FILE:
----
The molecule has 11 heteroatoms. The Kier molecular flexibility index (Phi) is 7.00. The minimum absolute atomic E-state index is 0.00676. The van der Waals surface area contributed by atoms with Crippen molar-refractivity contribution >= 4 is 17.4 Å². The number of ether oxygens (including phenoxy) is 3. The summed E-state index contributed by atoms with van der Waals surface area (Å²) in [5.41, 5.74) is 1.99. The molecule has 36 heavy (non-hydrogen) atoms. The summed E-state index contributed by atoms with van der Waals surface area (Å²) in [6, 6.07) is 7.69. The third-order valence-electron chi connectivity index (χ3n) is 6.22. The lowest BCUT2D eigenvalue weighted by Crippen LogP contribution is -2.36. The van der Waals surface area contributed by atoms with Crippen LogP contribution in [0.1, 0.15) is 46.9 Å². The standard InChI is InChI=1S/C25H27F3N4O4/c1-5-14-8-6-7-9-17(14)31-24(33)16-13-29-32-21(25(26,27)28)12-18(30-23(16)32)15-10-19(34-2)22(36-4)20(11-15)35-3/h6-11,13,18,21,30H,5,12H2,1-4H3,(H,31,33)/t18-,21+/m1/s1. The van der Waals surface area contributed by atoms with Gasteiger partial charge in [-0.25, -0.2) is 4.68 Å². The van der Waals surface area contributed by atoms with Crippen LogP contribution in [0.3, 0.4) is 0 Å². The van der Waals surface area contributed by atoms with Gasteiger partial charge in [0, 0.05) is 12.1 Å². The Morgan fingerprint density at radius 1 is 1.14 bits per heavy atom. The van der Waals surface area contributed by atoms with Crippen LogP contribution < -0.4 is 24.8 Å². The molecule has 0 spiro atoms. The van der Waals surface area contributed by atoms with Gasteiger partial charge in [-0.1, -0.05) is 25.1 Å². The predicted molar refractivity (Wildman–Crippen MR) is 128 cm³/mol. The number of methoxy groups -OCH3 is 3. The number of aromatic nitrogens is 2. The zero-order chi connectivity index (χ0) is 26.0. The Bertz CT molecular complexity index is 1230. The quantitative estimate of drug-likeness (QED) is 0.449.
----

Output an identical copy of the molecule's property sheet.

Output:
The molecule has 11 heteroatoms. The Kier molecular flexibility index (Phi) is 7.00. The minimum absolute atomic E-state index is 0.00676. The van der Waals surface area contributed by atoms with Crippen molar-refractivity contribution >= 4 is 17.4 Å². The number of ether oxygens (including phenoxy) is 3. The summed E-state index contributed by atoms with van der Waals surface area (Å²) in [5.41, 5.74) is 1.99. The molecule has 36 heavy (non-hydrogen) atoms. The summed E-state index contributed by atoms with van der Waals surface area (Å²) in [6, 6.07) is 7.69. The third-order valence-electron chi connectivity index (χ3n) is 6.22. The lowest BCUT2D eigenvalue weighted by Crippen LogP contribution is -2.36. The van der Waals surface area contributed by atoms with Crippen LogP contribution in [0.1, 0.15) is 46.9 Å². The standard InChI is InChI=1S/C25H27F3N4O4/c1-5-14-8-6-7-9-17(14)31-24(33)16-13-29-32-21(25(26,27)28)12-18(30-23(16)32)15-10-19(34-2)22(36-4)20(11-15)35-3/h6-11,13,18,21,30H,5,12H2,1-4H3,(H,31,33)/t18-,21+/m1/s1. The van der Waals surface area contributed by atoms with Gasteiger partial charge in [-0.25, -0.2) is 4.68 Å². The van der Waals surface area contributed by atoms with Crippen LogP contribution in [0.3, 0.4) is 0 Å². The van der Waals surface area contributed by atoms with Gasteiger partial charge in [0, 0.05) is 12.1 Å². The Morgan fingerprint density at radius 1 is 1.14 bits per heavy atom. The van der Waals surface area contributed by atoms with Crippen LogP contribution < -0.4 is 24.8 Å². The molecule has 0 spiro atoms. The van der Waals surface area contributed by atoms with Gasteiger partial charge in [-0.1, -0.05) is 25.1 Å². The predicted molar refractivity (Wildman–Crippen MR) is 128 cm³/mol. The number of methoxy groups -OCH3 is 3. The number of aromatic nitrogens is 2. The zero-order chi connectivity index (χ0) is 26.0. The Bertz CT molecular complexity index is 1230. The quantitative estimate of drug-likeness (QED) is 0.449.